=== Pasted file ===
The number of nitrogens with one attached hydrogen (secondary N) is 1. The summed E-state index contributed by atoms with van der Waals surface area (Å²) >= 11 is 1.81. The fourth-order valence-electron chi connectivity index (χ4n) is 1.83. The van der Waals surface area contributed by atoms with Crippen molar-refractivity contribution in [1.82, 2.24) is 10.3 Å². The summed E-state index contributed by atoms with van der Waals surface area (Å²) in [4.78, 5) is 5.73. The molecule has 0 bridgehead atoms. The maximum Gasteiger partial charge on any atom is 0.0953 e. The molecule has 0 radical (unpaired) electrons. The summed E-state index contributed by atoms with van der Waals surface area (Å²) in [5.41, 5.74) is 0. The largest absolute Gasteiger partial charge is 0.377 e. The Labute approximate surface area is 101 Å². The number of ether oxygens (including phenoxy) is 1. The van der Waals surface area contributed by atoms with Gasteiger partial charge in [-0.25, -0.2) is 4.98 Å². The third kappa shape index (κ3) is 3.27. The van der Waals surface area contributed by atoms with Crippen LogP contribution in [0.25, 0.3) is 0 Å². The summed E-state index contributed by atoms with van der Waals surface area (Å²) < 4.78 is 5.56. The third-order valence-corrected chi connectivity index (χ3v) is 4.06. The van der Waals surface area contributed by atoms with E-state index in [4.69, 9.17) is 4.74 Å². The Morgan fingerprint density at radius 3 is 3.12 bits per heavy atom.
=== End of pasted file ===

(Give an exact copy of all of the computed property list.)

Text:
The number of nitrogens with one attached hydrogen (secondary N) is 1. The summed E-state index contributed by atoms with van der Waals surface area (Å²) >= 11 is 1.81. The fourth-order valence-electron chi connectivity index (χ4n) is 1.83. The van der Waals surface area contributed by atoms with Crippen molar-refractivity contribution in [1.82, 2.24) is 10.3 Å². The summed E-state index contributed by atoms with van der Waals surface area (Å²) in [4.78, 5) is 5.73. The molecule has 0 bridgehead atoms. The maximum Gasteiger partial charge on any atom is 0.0953 e. The molecule has 0 radical (unpaired) electrons. The summed E-state index contributed by atoms with van der Waals surface area (Å²) in [5.41, 5.74) is 0. The largest absolute Gasteiger partial charge is 0.377 e. The Labute approximate surface area is 101 Å². The number of ether oxygens (including phenoxy) is 1. The van der Waals surface area contributed by atoms with Gasteiger partial charge in [-0.25, -0.2) is 4.98 Å². The third kappa shape index (κ3) is 3.27. The van der Waals surface area contributed by atoms with Crippen LogP contribution in [0.25, 0.3) is 0 Å². The summed E-state index contributed by atoms with van der Waals surface area (Å²) < 4.78 is 5.56. The third-order valence-corrected chi connectivity index (χ3v) is 4.06. The van der Waals surface area contributed by atoms with E-state index in [4.69, 9.17) is 4.74 Å². The Morgan fingerprint density at radius 3 is 3.12 bits per heavy atom.